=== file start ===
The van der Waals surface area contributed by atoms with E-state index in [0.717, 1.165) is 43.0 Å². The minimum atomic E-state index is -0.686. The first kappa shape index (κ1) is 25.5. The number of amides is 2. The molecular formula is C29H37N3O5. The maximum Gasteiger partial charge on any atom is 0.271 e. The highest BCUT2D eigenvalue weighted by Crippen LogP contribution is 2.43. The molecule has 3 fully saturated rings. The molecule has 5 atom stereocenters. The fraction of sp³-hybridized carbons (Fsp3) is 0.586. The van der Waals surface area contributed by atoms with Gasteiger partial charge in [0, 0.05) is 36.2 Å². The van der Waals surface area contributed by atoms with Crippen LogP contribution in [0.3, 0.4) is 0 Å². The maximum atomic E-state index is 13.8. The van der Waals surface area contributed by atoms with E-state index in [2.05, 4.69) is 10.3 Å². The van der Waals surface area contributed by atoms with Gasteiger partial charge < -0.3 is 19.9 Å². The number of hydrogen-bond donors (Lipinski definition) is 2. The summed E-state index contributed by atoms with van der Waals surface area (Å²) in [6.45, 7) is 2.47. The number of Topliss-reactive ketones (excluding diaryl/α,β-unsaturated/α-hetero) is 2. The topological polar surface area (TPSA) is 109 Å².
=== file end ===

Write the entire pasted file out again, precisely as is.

The van der Waals surface area contributed by atoms with E-state index in [0.717, 1.165) is 43.0 Å². The minimum atomic E-state index is -0.686. The first kappa shape index (κ1) is 25.5. The number of amides is 2. The molecular formula is C29H37N3O5. The maximum Gasteiger partial charge on any atom is 0.271 e. The highest BCUT2D eigenvalue weighted by Crippen LogP contribution is 2.43. The molecule has 3 fully saturated rings. The molecule has 5 atom stereocenters. The fraction of sp³-hybridized carbons (Fsp3) is 0.586. The van der Waals surface area contributed by atoms with Gasteiger partial charge in [0, 0.05) is 36.2 Å². The van der Waals surface area contributed by atoms with Crippen LogP contribution in [0.3, 0.4) is 0 Å². The maximum atomic E-state index is 13.8. The van der Waals surface area contributed by atoms with E-state index in [2.05, 4.69) is 10.3 Å². The van der Waals surface area contributed by atoms with Gasteiger partial charge < -0.3 is 19.9 Å². The number of hydrogen-bond donors (Lipinski definition) is 2. The summed E-state index contributed by atoms with van der Waals surface area (Å²) in [6.45, 7) is 2.47. The number of Topliss-reactive ketones (excluding diaryl/α,β-unsaturated/α-hetero) is 2. The topological polar surface area (TPSA) is 109 Å².